Author: Cornish, Rick

Good Saturday Morning
 

Good morning from Whiskey Creek, which is actually the name of the little gravel cul de sac on which we live, and more interestingly, I think, the name of the creek that bifurcates our six acres just outside the little town of Jamestown, a speck of a berg whose primary claim to fame is an intact 1870’s locomotive, closed passenger car, open passenger car and caboose, (which, from April to October, runs it’s four mile back-and-forth Saturdays and Sundays to the unbridled delight of train enthusiasts, families with young kids and young lovers and whose whistle, though two miles away, shakes a loose pane of glass in my old wood shop), which is a mere two miles from Columbia, an utterly undisturbed little 1860’s gold mining town which will be kept that way until the State Parks Department runs out of money in June of 2013, and which, in the other direction two and a half miles away, lies the slightly bigger town of Sonora, county seat of Tuolumne, whose population, the town not the county, of 2,600 souls was well over ten times that back when there was still gold in these parts or, I should clarify, the kind of gold that normal folks, as opposed to large corporations with 21st century extraction tools, can dig out of the ground or shake out of the water, which is exactly what the two young Cornish brothers, as in natives of Cornwall, England, did back in 1859 when they stumbled upon Whiskey Creek on their way to the mining fields in the higher reaches of the Sierra and decided to settle right there, or actually, here, (I can view the cabin they built from the window of my study), and see what they could find, which turned out to be the princely sum of $500 per week for eighteen months, which would have been even longer if in the summer of 1861 they hadn’t ridden bareback into Jamestown one Saturday night to have a fine beef steak dinner, enjoy the company of the fairer sex, have several whiskies and beer and, alas, end up killing one another in a knife fight right their in the bar of the Willows hotel…which is where Lynn and I will be having dinner tonight. This is a true story, the whole of which can be found at The Cornish Miners.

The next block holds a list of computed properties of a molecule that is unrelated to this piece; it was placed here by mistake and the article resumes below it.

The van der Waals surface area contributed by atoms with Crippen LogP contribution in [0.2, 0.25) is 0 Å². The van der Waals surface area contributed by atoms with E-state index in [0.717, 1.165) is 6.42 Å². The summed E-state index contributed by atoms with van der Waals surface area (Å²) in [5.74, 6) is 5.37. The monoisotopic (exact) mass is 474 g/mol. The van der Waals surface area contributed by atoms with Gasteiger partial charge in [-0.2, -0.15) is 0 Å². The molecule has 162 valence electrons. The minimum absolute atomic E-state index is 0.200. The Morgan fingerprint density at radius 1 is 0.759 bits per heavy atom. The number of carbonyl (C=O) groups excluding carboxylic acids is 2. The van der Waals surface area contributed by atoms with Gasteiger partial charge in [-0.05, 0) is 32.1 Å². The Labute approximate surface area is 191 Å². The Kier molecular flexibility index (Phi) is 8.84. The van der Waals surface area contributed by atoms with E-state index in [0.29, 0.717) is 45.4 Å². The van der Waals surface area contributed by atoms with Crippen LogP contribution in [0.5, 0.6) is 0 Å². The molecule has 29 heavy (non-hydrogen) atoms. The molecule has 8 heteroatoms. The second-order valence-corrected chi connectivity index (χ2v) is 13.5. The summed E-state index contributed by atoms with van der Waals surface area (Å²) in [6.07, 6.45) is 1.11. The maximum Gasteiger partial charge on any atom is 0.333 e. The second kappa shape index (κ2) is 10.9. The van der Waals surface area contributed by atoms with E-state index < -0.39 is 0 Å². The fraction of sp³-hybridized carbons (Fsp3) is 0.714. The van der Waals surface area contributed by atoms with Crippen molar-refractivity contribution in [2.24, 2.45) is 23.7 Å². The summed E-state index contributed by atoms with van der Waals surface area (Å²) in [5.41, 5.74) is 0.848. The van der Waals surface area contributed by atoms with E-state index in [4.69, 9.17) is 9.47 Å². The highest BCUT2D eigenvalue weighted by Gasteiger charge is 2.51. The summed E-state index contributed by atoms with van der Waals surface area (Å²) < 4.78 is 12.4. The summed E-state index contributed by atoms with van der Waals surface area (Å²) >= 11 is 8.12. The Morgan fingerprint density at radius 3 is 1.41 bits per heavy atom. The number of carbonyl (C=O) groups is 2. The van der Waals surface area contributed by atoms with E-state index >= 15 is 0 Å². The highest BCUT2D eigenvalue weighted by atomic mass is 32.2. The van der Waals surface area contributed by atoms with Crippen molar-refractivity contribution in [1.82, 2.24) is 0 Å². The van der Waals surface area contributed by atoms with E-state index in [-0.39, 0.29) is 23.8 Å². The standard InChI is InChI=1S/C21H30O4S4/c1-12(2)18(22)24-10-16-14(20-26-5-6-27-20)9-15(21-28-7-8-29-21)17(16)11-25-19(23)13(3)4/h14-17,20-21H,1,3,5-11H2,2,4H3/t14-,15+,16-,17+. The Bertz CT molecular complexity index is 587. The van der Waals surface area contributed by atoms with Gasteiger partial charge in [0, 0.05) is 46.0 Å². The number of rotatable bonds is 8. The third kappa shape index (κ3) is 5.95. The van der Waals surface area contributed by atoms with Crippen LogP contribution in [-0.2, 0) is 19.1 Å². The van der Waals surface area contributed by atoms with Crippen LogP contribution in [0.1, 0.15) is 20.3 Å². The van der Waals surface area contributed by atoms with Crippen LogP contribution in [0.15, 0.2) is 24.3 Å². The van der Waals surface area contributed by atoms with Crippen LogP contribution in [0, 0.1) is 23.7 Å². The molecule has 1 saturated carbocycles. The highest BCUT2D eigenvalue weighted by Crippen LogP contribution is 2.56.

No, I don’t begin every Welcome column with these painfully long run on sentences, (‘Joycean stream of consciousness’ being the high falutin term), but I’ve done it a second time in a row because a bluegrass friend, more accurately a friend of my son Phil’s, whom I ran into last weekend told me that my last stream of consciousness-begun column had surely embarrassed my oldest boy, Phil. He didn’t say why he thought so…I guess he figured it was yet another sign of ‘pop’s quickly fading mind’, but I figured I’d give it a go just in case the friend was right. I’m not horribly optimistic…there are so many character flaws from which the boy’s embarrassment could have sprung.



I’ve had a terrific spring in 2012. Last year I took on a new CBA job, that of serving as the ‘help desk’ person for the Fathers Day Festival. People call at all hours of the day and night with questions, concerns, complaints, pithy observations, (example—the CBA has a lot of nerve trying to force me to use PayPal…it just flies in the face of everything Bill Monroe stood for.) But most of the calls are, or at least end up, quite positive. After all, the subject...a music festival, camping in a beautiful spot, seeing old friends, picking till the chickens come home…couldn’t be more conducive to happy back-and-forth. So, dear friends, if you’ve got a question/complain/whatever don’t hesitate to call, this year’s ‘voice of the California Bluegrass Association’ at 209 588 92314.

Couldn’t write a Saturday morning Welcome column today without mentioning my two dear friends Lou McClenahan and Terry Ramos. These two drove up here to Jamestown early Wednesday morning…two and a half and two hours driving respectively…to help with and teach the operating of a tractor. I’d spent seven years or so saving up projects that could only be undertaken with the aid of a tractor with front loader and backhoe and Lou and Terry came up to make certain the jobs got done with a minimum of fatalities. The first half of day one Lou, who is a master heavy equipment operator, did the hard stuff and taught me the basics. Terry, who’s clever at most everything, was the brains of the outfit. After my friends left in the afternoon, I spent the next day and a half pretty much constantly astride the big machine. So much fun. What other toy has the ability to instantly make you as strong as the Hulk? Anyways, thanks so much Lou and Terry…bluegrass friends extraordinaire.

Of course the really big news here at home is the slow, methodical and blissful planning and preparation for the 37th annual Fathers Day Festival at Grass Valley. This, my 36th, will be especially sweet for me; last year, as some of you will remember, I became quite ill at the festival and was forced to leave before things even got started. Hence, this year I’m even more excited than usual to drive through Gate Four. Great line-up, some new stuff we’re trying, old friends who are returning after long absences and I’ve even learned the lyrics to a new Hank Williams song. Oh, and this will be my last year at Grass Valley while serving as a board member and chair; my plan is to be particularly officious.

So that’s it, friends. Must get outside and focused on chores. Lynn and I are headed to Kauai for several days next week and I have got my pre-flight to-do list. Please have a terrific weekend.
 
Posted:  5/5/2012



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